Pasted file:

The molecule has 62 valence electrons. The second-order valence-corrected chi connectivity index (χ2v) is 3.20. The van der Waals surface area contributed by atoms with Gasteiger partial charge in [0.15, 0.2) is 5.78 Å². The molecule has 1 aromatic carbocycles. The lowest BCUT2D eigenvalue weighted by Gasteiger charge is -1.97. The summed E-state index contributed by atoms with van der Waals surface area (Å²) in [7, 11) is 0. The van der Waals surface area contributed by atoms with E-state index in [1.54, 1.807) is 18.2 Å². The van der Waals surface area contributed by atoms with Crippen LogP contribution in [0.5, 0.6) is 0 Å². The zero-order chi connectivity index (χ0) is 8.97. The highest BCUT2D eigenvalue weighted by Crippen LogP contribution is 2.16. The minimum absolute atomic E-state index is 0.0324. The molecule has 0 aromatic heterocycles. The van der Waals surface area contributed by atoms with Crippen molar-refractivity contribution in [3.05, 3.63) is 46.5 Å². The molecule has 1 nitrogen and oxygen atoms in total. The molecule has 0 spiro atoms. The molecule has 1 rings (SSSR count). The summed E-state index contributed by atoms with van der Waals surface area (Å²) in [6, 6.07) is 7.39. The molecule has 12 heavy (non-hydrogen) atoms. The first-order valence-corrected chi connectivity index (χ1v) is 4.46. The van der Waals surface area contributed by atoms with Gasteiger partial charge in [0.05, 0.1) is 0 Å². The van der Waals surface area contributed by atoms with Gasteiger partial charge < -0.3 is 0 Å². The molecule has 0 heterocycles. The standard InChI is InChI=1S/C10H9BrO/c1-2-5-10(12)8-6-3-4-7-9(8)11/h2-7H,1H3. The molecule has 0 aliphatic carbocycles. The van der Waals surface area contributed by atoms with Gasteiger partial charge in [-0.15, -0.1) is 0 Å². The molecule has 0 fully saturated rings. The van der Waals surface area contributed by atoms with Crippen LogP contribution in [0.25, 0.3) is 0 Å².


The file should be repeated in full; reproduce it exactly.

The molecule has 62 valence electrons. The second-order valence-corrected chi connectivity index (χ2v) is 3.20. The van der Waals surface area contributed by atoms with Gasteiger partial charge in [0.15, 0.2) is 5.78 Å². The molecule has 1 aromatic carbocycles. The lowest BCUT2D eigenvalue weighted by Gasteiger charge is -1.97. The summed E-state index contributed by atoms with van der Waals surface area (Å²) in [7, 11) is 0. The van der Waals surface area contributed by atoms with E-state index in [1.54, 1.807) is 18.2 Å². The van der Waals surface area contributed by atoms with Crippen LogP contribution in [0.5, 0.6) is 0 Å². The zero-order chi connectivity index (χ0) is 8.97. The highest BCUT2D eigenvalue weighted by Crippen LogP contribution is 2.16. The minimum absolute atomic E-state index is 0.0324. The molecule has 0 aromatic heterocycles. The van der Waals surface area contributed by atoms with Crippen molar-refractivity contribution in [3.05, 3.63) is 46.5 Å². The molecule has 1 nitrogen and oxygen atoms in total. The molecule has 0 spiro atoms. The molecule has 1 rings (SSSR count). The summed E-state index contributed by atoms with van der Waals surface area (Å²) in [6, 6.07) is 7.39. The molecule has 12 heavy (non-hydrogen) atoms. The first-order valence-corrected chi connectivity index (χ1v) is 4.46. The van der Waals surface area contributed by atoms with Gasteiger partial charge in [0.05, 0.1) is 0 Å². The van der Waals surface area contributed by atoms with Gasteiger partial charge < -0.3 is 0 Å². The molecule has 0 heterocycles. The standard InChI is InChI=1S/C10H9BrO/c1-2-5-10(12)8-6-3-4-7-9(8)11/h2-7H,1H3. The molecule has 0 aliphatic carbocycles. The van der Waals surface area contributed by atoms with Gasteiger partial charge in [-0.15, -0.1) is 0 Å². The molecule has 0 fully saturated rings. The van der Waals surface area contributed by atoms with Crippen LogP contribution in [0.25, 0.3) is 0 Å².